Who Is This Book For?
In 2018, as the idea for this book started to form, the first title I came up with was this: Emotional Labor or, why am I always the one who has to remember the f**ing ketchup.
Since that time, I’ve read dozens of articles, books, and blogs on the topic of emotional labor and the messages were clear – that the work of emotional labor falls on the shoulders of women who are often wives and mothers, and daughters. In fact, all we have to say is “women’s work” and we immediately know the historical narrative; that every type of household labor, chores, planning, kin work, kid work; anything and everything related to the home is women’s work. Alternatively, what types of chores come to mind when we say “men’s work?” Probably not a whole lot when it comes to the endless list of stuff that has to be done in the home.
The final title of the book is Emotional Labor: Why A Woman’s Work is Never Done and What to Do About It. It was the knowledge and understanding about so-called “women’s work” that I decided to add it to the title. That said, the work is the work and the work doesn’t wear a skirt, or lipstick, or a bra. It’s just work. Compounding the issue is that emotional labor permeates so-called ‘women’s work’ and is, for the most part, invisible. Remember, reminding, planning, noticing, anticipating…all invaluable…all invisible.
By thinking of household labor as “women’s work” we don’t really stand a chance of disrupting the narrative; of imagining the work more equitably distributed. Disrupting the narrative also means the invisible work of emotional labor needs to become VERY visible – glaring in fact, put a big red bow around it and call it what it is; work.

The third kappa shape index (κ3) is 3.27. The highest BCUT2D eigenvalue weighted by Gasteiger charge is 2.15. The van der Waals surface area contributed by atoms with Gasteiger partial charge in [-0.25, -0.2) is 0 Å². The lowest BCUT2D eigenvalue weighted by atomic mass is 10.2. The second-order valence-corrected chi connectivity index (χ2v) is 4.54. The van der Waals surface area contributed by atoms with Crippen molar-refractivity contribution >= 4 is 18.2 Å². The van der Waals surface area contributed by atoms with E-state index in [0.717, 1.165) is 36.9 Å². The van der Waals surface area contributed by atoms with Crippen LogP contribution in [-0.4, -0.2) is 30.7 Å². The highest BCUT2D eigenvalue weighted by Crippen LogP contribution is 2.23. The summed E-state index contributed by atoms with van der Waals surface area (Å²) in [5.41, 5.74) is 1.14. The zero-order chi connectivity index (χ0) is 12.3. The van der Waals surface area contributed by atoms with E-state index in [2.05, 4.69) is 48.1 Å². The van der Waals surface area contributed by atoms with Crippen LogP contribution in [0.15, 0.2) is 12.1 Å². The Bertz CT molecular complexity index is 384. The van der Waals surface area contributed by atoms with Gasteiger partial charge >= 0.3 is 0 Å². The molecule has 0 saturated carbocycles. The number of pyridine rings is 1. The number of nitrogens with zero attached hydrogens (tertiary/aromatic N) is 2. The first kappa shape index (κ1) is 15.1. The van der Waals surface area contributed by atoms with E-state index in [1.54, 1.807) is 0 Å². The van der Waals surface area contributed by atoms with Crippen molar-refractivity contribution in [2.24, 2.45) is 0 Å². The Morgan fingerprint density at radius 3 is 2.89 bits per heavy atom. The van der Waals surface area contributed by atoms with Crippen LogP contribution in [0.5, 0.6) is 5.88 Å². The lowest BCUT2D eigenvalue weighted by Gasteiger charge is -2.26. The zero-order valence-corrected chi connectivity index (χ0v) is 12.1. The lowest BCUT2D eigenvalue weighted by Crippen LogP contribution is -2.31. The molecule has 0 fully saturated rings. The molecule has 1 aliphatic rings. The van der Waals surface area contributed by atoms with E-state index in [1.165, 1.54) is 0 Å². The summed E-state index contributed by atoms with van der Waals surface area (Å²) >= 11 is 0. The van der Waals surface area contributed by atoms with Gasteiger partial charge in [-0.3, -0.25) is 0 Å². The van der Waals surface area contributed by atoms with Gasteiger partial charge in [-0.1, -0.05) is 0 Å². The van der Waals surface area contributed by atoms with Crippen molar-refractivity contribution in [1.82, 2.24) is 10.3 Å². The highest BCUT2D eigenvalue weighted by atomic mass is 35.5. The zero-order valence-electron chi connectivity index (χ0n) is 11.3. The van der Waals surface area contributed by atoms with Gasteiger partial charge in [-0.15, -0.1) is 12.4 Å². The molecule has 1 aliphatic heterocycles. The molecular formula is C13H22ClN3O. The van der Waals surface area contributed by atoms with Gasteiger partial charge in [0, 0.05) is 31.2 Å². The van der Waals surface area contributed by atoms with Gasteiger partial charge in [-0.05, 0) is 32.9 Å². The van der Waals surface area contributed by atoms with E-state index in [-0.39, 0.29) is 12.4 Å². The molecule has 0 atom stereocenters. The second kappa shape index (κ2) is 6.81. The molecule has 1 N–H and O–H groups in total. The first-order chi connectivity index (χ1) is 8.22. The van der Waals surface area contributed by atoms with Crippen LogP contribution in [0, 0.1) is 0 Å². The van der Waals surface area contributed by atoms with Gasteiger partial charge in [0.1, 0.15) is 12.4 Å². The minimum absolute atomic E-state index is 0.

So this book is for anyone who feels overwhelmed by the volume of work in the home, made more overwhelming because you are, or feel as though you are, doing it all on your own.
This book is designed for those who have given themselves permission to be curious about why they’re doing so much, all the damn time.
It’s also for people who are in pain that comes with feeling like a failure, or that you just don’t measure up to cultural or societal expectations.
And it is a book for those who are repelled by the fact that the men in their lives aren’t stepping up to partner at home, and who feel we really need solutions or something is going to give, and it won’t be pretty!
It’s a book for young professional women starting their career, thinking about entering a committed relationship and perhaps anticipating how you’re going to split household duties because this book gives you a helpful look-ahead at the emotional labor lifecycle you’ll encounter with your partner or spouse.
This book is also designed for mid-career women who have a few years’ experience with kids, and kin, and juggling, and trying to “do it all” (no one can, by the way). These are the women who have to perpetually ask for help, who are the first call from the school, and who wish there was enough Calgon® on the planet to take them away.
My goal with this book is to uplift and elevate the reader, to shift awareness away from the death trope, “This is the way we’ve always done it,” to something more empowering, “This is how I plan to move forward.” I want to give voice to, and validate, those of you who experience overwhelm, or feelings of inadequacy, or the desire to lock yourself in the bathroom and scream. I want to help you stop comparing yourself to others, and instead, hold yourself to your own ideal, one of your making, and not inscribed with a lot of the cultural messages that don’t serve you. I want to show you where women stand in the context of history and embrace the fact that nothing is written in stone, and you have the courage and fortitude to create and sustain change.
Regina Lark Winter 2021
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